* Closures seen as nickel prices bite into cost curve-consultancy
* LME copper inventories climb by over 16,000 tonnes (Updates with closing prices, adds quotes)
By Eric Onstad
LONDON, June 30 (Reuters) - Nickel rebounded from a six-year low on Tuesday while other metals fell as speculators sold off on concerns over excess supply, uncertainty in top metals consumer China and the Greek debt crisis.
Earlier in the session benchmark LME nickel slid nearly 9 percent to hit $10,795 a tonne, its weakest level since April 2009, but it rebounded on bargain hunting and short-covering to close up 1.1 percent at $11,980. ShFE nickel fell by its 5 percent limit.
The panic selling in nickel was sparked by the Shanghai exchange broadening delivery options, causing investors to rush for the exit.
“This is the one metal that has the best upside potential in our view, though it is a difficult one for people to stay in,” said Guy Wolf, global head of market analytics at broker Marex Spectron.
“Nickel is not going to be one for the faint-hearted. The fundamentals look poor right now but the lesson from nickel over the last 18 months is that things can change very quickly,” he told the Reuters Global Base Metals Forum.
On Monday, the Shanghai Futures Exchange (ShFE) approved nickel from Russian producer Norilsk for delivery against its futures contracts, following concern that domestic suppliers would fail to provide enough supply.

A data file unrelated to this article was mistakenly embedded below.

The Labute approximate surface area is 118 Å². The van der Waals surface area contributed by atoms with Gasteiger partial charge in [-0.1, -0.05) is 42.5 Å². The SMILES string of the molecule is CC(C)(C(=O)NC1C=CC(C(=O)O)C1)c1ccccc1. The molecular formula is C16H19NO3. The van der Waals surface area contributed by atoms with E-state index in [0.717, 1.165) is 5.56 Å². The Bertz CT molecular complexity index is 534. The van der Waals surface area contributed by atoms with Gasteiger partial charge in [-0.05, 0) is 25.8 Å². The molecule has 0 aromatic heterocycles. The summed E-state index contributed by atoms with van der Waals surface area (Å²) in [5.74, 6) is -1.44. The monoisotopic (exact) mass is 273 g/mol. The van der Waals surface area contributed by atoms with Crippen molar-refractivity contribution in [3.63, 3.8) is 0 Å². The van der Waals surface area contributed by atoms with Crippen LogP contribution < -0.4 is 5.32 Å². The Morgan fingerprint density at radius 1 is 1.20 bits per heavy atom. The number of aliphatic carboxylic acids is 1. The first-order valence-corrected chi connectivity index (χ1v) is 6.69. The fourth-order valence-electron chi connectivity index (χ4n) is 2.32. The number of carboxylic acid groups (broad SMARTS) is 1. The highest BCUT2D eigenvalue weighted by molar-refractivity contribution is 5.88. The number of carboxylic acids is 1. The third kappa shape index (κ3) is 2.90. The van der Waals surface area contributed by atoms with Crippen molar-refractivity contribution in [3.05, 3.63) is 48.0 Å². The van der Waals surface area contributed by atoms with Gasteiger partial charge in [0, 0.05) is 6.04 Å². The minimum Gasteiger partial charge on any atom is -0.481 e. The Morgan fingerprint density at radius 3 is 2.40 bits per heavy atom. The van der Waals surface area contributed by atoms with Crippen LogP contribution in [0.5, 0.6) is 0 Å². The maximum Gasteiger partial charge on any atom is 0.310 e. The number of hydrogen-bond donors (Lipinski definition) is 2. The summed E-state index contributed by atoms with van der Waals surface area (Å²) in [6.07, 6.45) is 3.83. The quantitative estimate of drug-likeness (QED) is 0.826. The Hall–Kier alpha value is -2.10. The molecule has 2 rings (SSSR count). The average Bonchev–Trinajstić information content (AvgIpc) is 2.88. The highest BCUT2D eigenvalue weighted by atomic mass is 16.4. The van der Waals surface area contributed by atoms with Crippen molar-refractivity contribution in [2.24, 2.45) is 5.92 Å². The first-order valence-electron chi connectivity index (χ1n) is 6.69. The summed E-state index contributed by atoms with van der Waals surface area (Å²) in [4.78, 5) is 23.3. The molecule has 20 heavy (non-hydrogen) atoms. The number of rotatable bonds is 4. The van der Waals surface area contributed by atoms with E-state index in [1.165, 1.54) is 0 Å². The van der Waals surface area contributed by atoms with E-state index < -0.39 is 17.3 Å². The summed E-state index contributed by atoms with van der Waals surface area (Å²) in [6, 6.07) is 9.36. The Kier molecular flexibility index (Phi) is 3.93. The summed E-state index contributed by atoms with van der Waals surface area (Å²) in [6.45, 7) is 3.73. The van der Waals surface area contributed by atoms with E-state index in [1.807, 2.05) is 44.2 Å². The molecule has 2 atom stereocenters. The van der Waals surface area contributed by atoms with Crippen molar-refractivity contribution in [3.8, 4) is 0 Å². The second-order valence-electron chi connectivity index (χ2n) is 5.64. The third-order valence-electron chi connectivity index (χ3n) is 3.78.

Nickel peaked above $21,000 in May last year on the London Metal Exchange, as investors bet that China’s vast stainless steel industry would use more of the metal after Indonesia banned ore exports last year, but it has since fallen by half.
“We’re now a fair way down into the cost curve, so we should start seeing (production) closures,” said analyst Matt Fusarelli of AME Group in Sydney.
Other metals were hit in the scramble to adjust positions ahead of the end of the quarter and half year, as well as an expiry of options on Wednesday.
“This week is carrying a lot of event risk, in more ways than one. The CTAs (commodity trading advisors) are looking to run the metals down where they can,” said Robin Bhar, head of metals research at Societe Generale in London.
“Things are very volatile because of the macro situation with Greece, with China uncertainty, we’ve also got U.S. non-farm payrolls on Thursday, plus all of the end of period positioning and the LME options expiry.”
Tin ended down 3.3 percent at $13,925 after touching a low of $13,365, the weakest in nearly six years.
LME copper closed 0.4 percent weaker at $5,765 a tonne after data showed LME inventories rose by more than 16,000 tonnes.
Zinc finished down 0.9 percent at $2,000 a tonne after touching a 15-month low of $1,964.50, while lead gave up 1.3 percent to end at $1,760.
Aluminium, untraded in closing rings, was bid down 0.6 percent at $1,691 a tonne.
Three month LME copper
Most active ShFE copper
Three month LME aluminium
Most active ShFE aluminium
Three month LME zinc
Most active ShFE zinc
Three month LME lead
Most active ShFE lead
Three month LME nickel
Most active ShFE nickel
Three month LME tin
Most active ShFE tin
$1 = 6.2085 Chinese yuan Additional reporting by Melanie Burton and A. Ananthalakshmi, editing by David Evans